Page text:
Weight lifting, also known as resistance training, has been practised for centuries as a way of building muscular strength. Research shows that resistance training, whether done via body weight, resistance bands or machines, dumbbells or free weights, not only helps us build strength, but also improves muscle size and can help counteract age-related muscle loss.
More recently it’s become popular among those looking to lose weight. While exercises such as running and cycling are indeed effective for reducing body fat, these activities can simultaneously decrease muscle size, leading to weaker muscles and greater perceived weight loss, as muscle is more dense than fat. But unlike endurance exercises, evidence shows resistance training not only has beneficial effects on reducing body fat, it also increases muscle size and strength.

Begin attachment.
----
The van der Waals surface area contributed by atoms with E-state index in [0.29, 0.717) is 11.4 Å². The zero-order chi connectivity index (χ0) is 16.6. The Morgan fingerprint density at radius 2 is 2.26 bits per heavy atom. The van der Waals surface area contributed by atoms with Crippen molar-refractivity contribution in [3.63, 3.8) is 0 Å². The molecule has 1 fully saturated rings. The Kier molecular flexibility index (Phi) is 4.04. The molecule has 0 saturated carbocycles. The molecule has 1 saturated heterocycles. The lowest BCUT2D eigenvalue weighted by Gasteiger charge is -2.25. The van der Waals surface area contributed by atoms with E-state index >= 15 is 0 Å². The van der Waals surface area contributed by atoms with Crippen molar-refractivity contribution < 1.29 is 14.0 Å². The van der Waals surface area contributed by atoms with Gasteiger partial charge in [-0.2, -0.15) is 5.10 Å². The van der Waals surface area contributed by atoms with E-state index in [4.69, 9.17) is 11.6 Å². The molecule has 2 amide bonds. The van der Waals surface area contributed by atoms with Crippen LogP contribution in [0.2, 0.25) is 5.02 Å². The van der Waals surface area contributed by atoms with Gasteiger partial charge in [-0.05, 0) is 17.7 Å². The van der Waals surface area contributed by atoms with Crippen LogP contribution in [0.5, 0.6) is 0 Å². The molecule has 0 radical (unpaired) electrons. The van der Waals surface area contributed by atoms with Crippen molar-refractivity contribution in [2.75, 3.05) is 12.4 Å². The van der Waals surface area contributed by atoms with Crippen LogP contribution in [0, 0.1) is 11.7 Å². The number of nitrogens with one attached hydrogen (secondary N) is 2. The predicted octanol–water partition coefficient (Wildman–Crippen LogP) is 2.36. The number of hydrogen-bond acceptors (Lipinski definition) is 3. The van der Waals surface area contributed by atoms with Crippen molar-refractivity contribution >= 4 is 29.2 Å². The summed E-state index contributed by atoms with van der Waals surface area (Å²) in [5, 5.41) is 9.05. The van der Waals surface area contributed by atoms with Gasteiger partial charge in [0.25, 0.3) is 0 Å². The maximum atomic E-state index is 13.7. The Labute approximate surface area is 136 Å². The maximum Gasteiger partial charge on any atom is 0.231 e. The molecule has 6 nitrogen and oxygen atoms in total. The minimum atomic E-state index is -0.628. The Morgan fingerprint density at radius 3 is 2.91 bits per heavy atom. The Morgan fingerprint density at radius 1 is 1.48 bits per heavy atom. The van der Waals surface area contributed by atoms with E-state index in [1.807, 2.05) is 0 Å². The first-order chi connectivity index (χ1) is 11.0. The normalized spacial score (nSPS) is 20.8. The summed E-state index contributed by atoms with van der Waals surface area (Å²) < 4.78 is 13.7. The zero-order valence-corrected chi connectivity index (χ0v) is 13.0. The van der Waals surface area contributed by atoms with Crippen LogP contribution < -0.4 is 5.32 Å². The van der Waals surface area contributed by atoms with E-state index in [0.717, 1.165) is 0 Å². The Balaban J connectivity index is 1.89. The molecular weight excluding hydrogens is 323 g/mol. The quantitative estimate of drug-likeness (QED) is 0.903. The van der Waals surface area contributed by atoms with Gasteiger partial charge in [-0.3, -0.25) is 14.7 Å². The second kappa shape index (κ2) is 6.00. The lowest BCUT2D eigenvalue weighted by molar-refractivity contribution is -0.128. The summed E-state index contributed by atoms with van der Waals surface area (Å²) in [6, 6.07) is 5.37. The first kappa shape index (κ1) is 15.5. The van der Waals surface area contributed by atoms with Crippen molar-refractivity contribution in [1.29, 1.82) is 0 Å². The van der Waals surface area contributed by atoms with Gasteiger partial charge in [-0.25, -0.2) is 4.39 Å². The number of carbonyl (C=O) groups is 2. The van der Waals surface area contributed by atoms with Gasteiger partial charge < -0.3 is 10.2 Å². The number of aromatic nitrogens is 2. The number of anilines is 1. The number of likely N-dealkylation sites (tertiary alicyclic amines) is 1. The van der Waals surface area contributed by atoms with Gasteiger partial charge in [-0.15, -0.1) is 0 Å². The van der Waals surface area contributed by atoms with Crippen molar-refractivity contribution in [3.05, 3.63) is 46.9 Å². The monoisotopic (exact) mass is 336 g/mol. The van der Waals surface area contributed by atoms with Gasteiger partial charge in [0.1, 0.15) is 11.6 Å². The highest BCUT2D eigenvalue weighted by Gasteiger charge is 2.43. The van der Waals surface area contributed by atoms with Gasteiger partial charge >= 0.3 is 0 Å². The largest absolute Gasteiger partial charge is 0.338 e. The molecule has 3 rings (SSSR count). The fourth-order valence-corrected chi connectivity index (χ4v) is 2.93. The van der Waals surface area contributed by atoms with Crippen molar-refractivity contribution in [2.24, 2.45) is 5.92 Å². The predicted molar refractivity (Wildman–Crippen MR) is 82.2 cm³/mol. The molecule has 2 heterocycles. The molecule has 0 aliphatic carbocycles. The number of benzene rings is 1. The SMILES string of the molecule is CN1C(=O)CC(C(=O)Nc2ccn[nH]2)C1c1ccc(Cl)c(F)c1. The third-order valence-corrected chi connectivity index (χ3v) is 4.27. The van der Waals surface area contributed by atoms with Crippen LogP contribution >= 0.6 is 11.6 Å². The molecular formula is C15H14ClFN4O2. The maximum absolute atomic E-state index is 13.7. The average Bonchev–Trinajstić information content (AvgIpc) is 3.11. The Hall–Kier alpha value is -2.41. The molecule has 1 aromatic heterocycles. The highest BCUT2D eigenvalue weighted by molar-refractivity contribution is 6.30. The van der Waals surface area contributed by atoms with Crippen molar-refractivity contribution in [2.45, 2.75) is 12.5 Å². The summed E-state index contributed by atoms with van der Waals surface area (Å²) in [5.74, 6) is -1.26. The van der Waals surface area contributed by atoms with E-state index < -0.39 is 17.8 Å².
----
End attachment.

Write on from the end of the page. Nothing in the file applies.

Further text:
When we exercise, our muscles need more energy than they do when resting. This energy comes from our muscles’ ability to break down fat and carbohydrate (stored within the muscle, liver and fat tissue) with the help of oxygen. So during exercise, we breathe faster and our heart works harder to pump more oxygen, fat, and carbohydrate to our exercising muscles.
Excerpted from Medical Xpress